c. Builds commitment and engagement in the learning task Also known as the hook! This method is a short introductory moment that captures what's interesting and engaging about the lesson and puts it out front." How it looks in the classroom: Quick story, using Media infusion (videos, quotes spoken word, etc..) Real world examples Challenge, competition, Analogy skit, etc Use of a prop Inserting humor d. Presentation of the lesson Presenting subject matter often depends on the topic at hand, the resources available, the time allotted for the lesson, and the interest level expected of the student. How it looks in the classroom: Lecture Small group discussions Simulations Technology integration e. Guided practice Guided practice is an activity that provides students the opportunity to grasp and development concepts or skills and requires teachers to monitor student progress. Teachers should use guided practice following and as an additional check for understanding, prior to closure, to determine the level of mastery, and to provide individualized instruction and feedback. How it looks in the classroom: A set of questions that requires students to work through new learning. Cooperative learning strategies I do, we do, you do Graphic Organizers Jigsaw activities Foldables Interviews Think, pair, share, write

f. Independent Practice Through independent practice, students have the opportunity to refine and improve their skills and synthesize new knowledge by completing a task on their own and away from the teachers direct involvement. Independent practice can take the form of a homework assignment or worksheet but it is also important to think of other ways for students to reinforce and practice the given skills. How it looks in the classroom: Completing Venn diagrams Graphic organizers Quick write (minute paper) Journals Assigned problems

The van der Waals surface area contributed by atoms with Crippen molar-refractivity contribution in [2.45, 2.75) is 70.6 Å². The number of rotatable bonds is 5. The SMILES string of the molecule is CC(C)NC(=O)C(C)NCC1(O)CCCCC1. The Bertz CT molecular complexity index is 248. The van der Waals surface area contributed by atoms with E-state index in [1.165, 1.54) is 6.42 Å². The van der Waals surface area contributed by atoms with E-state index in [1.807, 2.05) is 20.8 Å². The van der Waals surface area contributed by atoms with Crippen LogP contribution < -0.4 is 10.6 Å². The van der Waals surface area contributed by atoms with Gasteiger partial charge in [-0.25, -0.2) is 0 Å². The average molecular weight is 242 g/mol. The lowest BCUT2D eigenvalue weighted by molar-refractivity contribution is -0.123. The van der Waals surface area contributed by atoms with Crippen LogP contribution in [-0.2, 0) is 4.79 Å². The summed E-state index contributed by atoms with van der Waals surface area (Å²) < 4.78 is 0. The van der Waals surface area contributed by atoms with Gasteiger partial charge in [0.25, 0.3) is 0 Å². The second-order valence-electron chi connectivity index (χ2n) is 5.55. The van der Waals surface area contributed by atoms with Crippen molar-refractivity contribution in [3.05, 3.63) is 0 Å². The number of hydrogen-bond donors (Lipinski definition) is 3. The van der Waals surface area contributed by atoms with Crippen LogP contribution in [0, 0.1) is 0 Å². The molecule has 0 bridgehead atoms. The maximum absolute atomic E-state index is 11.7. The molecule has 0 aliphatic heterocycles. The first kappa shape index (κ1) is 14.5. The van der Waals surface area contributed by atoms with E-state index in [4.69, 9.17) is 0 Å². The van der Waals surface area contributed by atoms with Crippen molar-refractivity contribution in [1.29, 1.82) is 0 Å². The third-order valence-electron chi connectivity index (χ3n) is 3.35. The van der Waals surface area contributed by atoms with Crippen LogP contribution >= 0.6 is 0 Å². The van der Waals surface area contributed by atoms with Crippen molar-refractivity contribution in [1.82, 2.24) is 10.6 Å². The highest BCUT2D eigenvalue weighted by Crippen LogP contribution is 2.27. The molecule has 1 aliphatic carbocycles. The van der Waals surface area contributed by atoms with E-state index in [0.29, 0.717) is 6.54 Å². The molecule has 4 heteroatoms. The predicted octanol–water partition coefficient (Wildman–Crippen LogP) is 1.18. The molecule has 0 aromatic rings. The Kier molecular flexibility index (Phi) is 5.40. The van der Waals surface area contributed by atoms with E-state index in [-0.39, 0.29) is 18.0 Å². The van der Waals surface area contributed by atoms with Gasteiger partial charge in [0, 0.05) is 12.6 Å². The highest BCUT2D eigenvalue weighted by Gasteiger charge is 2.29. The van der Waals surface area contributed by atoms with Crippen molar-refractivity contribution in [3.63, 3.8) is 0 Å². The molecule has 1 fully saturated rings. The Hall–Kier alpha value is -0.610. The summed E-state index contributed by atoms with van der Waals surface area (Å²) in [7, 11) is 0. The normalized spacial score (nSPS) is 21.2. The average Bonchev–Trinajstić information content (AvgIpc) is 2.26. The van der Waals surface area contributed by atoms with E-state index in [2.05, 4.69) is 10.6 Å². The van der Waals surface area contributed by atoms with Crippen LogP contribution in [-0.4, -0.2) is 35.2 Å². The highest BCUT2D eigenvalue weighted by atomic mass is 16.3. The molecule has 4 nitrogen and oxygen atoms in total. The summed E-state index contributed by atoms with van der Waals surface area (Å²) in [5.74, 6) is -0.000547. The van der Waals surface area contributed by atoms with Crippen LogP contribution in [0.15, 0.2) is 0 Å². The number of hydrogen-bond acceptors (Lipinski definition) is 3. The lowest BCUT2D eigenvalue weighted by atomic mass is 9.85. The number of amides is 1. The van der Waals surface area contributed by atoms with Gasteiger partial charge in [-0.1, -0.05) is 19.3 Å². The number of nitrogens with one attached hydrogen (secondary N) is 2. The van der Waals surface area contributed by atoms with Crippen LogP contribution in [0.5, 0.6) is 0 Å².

g. Lesson closure Closure is the time when you wrap up a lesson plan and help students organize the information into a meaningful context in their minds. How it looks in the classroom: Questioning Exit slip Journal entry Whip around 3-2-1 Gallery Walk Fishbowl Three Ws

III.

Formative evaluation and feedback

According to Hattie (2012) and Black & William (2001) formative evaluation refers to any activity used as an assessment of learning progress before or during the learning process itself. In contrast with formative assessment, the summative assessment evaluates what students know or have learned at the end of the teaching, after all is done. How it looks in the classroom: Observations Questioning Peer/Self assessment Individual whiteboards Four corners Discussion Kinesthetic assessments Learning/response logs Three Ws